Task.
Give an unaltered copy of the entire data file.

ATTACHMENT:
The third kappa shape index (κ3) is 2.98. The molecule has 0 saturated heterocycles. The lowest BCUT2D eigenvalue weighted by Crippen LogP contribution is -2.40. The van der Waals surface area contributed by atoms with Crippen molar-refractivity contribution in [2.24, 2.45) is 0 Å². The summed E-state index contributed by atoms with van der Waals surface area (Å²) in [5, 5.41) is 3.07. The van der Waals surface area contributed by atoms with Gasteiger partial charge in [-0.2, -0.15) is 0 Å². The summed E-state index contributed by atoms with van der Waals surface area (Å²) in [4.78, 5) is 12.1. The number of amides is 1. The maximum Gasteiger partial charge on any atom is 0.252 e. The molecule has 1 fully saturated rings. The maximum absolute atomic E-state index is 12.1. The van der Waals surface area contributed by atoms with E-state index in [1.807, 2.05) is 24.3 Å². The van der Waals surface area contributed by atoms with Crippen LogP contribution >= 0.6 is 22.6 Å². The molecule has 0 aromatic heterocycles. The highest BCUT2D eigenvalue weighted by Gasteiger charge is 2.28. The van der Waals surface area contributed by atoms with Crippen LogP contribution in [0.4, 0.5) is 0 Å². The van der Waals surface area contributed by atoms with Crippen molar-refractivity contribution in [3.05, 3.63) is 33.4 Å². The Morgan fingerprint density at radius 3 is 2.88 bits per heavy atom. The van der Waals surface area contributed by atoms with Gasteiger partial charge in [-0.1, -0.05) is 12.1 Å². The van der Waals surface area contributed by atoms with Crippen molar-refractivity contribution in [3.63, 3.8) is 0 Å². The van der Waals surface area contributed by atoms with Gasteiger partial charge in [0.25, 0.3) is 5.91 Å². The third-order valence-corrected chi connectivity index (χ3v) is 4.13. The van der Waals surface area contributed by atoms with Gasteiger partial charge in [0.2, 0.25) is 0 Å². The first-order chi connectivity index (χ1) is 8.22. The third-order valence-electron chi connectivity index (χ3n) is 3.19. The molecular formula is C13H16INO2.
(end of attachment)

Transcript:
The third kappa shape index (κ3) is 2.98. The molecule has 0 saturated heterocycles. The lowest BCUT2D eigenvalue weighted by Crippen LogP contribution is -2.40. The van der Waals surface area contributed by atoms with Crippen molar-refractivity contribution in [2.24, 2.45) is 0 Å². The summed E-state index contributed by atoms with van der Waals surface area (Å²) in [5, 5.41) is 3.07. The van der Waals surface area contributed by atoms with Gasteiger partial charge in [-0.2, -0.15) is 0 Å². The summed E-state index contributed by atoms with van der Waals surface area (Å²) in [4.78, 5) is 12.1. The number of amides is 1. The maximum Gasteiger partial charge on any atom is 0.252 e. The molecule has 1 fully saturated rings. The maximum absolute atomic E-state index is 12.1. The van der Waals surface area contributed by atoms with E-state index in [1.807, 2.05) is 24.3 Å². The van der Waals surface area contributed by atoms with Crippen LogP contribution >= 0.6 is 22.6 Å². The molecule has 0 aromatic heterocycles. The highest BCUT2D eigenvalue weighted by Gasteiger charge is 2.28. The van der Waals surface area contributed by atoms with Crippen LogP contribution in [0.4, 0.5) is 0 Å². The van der Waals surface area contributed by atoms with Crippen molar-refractivity contribution in [3.05, 3.63) is 33.4 Å². The Morgan fingerprint density at radius 3 is 2.88 bits per heavy atom. The van der Waals surface area contributed by atoms with Gasteiger partial charge in [-0.1, -0.05) is 12.1 Å². The van der Waals surface area contributed by atoms with Crippen molar-refractivity contribution in [3.63, 3.8) is 0 Å². The van der Waals surface area contributed by atoms with Gasteiger partial charge in [0.25, 0.3) is 5.91 Å². The third-order valence-corrected chi connectivity index (χ3v) is 4.13. The van der Waals surface area contributed by atoms with Gasteiger partial charge in [0.2, 0.25) is 0 Å². The first-order chi connectivity index (χ1) is 8.22. The third-order valence-electron chi connectivity index (χ3n) is 3.19. The molecular formula is C13H16INO2.